Posted on 03 Aug 2023

Scenic fall drives in Colorado

In Colorado, the turning of the seasons from summer to fall is a treasured display of Mother Nature’s magnificence. Hiking among the golden aspens is an amazing experience, yet to cover even more distance and get out and see the mountains turn every shade of yellow and orange you can imagine, hop in the car. Many of these drives that have earned the coveted “scenic byway” designation, so you’ve got a backstage pass to the best fall leaf peeping in Colorado.


1. Independence Pass 

Elevation 12,095 feet


Accessible from both Breckenridge and the Vail Valley through the historic town of Leadville, Independence Pass is an incredible drive to see fall colors and aspens at their peak. Not for the faint of heart, this pass has single lane areas and winds along the side of the mountain with places to stop along the way. The road goes through the San Isabel National forest and is covered in aspen groves and boasts incredible views. Climb to the top of the pass to reach an elevation of 12,095 feet. To make a loop out of the drive, keep going into the town of Aspen. Continue on to see Maroon Bells before heading back through Glenwood Springs.

2. Boreas Pass

Elevation 11,496 feet


Boreas Pass is one of the best drives out of Breckenridge to experience the changing aspen trees and incredible scenery. This gravel road twists through aspen groves that takes you up to the continental divide above tree line for a breathtaking view. Connect Boreas Pass to Hoosier Pass for a longer adventure. 

3. Top of the Rockies National Scenic Byway

Elevation: 11,319 feet

The Top of the Rockies National Scenic Byway starts at Copper Mountain and travels over Fremont Pass to Leadville, where travelers can take one route to Granite or, loop back over Tennessee Pass through Camp Hale, Red Cliff and Minturn and dropping into the Vail Valley. A gorgeous drive, this route offers lots of aspens and wide-open spaces where you get expansive views of Colorado’s famous 14ers and fall colors.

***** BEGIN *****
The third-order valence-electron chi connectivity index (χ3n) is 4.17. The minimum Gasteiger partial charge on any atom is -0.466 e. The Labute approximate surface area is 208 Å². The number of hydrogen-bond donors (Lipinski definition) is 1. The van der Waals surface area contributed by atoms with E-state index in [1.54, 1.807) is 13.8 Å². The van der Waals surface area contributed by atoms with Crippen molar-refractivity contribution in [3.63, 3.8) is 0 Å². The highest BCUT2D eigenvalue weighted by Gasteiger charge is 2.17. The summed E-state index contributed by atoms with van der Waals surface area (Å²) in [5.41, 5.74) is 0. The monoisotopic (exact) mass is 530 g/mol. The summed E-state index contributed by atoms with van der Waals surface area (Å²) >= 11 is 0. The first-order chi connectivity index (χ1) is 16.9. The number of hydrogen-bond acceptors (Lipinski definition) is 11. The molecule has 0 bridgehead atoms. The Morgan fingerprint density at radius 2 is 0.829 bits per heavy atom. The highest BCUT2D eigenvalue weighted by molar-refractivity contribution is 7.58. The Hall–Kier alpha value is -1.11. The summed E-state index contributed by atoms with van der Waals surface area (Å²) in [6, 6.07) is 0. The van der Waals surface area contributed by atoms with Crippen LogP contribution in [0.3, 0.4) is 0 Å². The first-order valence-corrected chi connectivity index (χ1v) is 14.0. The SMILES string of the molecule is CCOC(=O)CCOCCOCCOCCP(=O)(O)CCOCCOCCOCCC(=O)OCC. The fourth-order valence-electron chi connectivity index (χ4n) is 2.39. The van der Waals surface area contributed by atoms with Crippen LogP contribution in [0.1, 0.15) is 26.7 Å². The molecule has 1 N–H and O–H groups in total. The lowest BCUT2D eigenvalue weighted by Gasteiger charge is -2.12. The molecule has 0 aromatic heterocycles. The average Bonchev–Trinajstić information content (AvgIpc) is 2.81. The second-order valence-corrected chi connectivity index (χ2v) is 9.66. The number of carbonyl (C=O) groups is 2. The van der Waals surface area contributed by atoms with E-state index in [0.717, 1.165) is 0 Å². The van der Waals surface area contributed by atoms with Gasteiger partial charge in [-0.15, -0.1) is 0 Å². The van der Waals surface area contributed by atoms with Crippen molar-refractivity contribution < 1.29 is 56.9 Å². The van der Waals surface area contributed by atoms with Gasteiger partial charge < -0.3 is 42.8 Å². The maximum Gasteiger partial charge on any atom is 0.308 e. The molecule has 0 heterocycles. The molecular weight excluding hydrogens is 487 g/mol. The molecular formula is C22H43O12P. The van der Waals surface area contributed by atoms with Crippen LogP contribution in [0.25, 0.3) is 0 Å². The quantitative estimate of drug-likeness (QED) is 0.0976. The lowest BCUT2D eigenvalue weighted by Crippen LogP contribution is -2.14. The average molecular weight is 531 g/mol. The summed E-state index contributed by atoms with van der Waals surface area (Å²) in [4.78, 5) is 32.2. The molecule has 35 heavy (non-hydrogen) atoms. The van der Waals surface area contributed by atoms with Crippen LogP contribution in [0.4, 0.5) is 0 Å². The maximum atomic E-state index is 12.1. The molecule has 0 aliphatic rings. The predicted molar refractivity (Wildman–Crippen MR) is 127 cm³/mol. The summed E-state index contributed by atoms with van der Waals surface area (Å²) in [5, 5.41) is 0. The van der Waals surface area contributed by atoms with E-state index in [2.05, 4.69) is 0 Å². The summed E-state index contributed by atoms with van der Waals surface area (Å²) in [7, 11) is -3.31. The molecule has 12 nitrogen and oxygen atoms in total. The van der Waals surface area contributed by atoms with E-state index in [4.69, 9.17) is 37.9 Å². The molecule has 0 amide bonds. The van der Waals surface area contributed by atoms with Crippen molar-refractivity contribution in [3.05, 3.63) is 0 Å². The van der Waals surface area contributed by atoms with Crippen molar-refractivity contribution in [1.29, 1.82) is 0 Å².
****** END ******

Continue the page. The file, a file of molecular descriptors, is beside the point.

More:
4. The West Elk Loop over Kebler Pass

Elevation: 10,007 feet


Kebler Pass between Crested Butte and Paonia has the largest aspen grove in Colorado and is one of the state’s most iconic scenic fall drives. The West Elk Loop Scenic & Historic Byway includes the 30-mile Kebler Pass road and travels through the towns of Crested Butte, Gunnison, Montrose and Carbondale. The route also runs through Black Canyon of the Gunnison National Park between Montrose and Gunnison.  

The entire historic byway loop is 205 miles and takes about six to eight hours. Although a decent drive from either Breckenridge or the Vail Valley, it's well worth it if you hit the peak colors.

5. Guanella Pass

Elevation: 11,670 feet

Guanella Pass Scenic and Historic Byway is a paved 23-mile route through Pike and Arapaho national forest land that links Georgetown and Grant. Along the byway, catch views of Grays and Torreys peaks, both Colorado 14ers.

6. Rabbit Ears Pass via Cache la Poudre-North Park

Elevation: 9,426 feet

Rabbit Ears is not your average mountain pass. Instead of climbing to a high point and quickly descending, Rabbit Ears Pass climbs to around 10,000 feet and stays there for several miles. The Aspens and views of the Flattop Mountains and Catamount Lake below are spectacular, with many pull-outs to stop and take photos. Open year-round, Rabbit Ears pass is one of the snowiest roads in Colorado in winter, but the fall scenery makes the drive a must, while conditions are safer. 

The pass was named by the earliest trappers because of a rock formation that looks like rabbit ears. It has always been a historic marker for Steamboat's Yampa Valley. 

The drive up to Rabbit Ears Pass from Fort Collins through Walden on Highway 14 is spectacular when the fall colors are at their peak. It's a beautiful 3-plus hour drive that includes the Cache la Poudre River Canyon and Cameron Pass to the secluded valley of North Park where deer, elk and moose graze and quaking aspen mingle with massive forests. 

Our year-round beautiful views are simply accentuated by the fall foliage. If you haven’t visited Colorado in the fall, what are you waiting for? 





Previous Scenic fall drives in Breckenridge Everything You Ever Needed to Know about the Epic Pass Next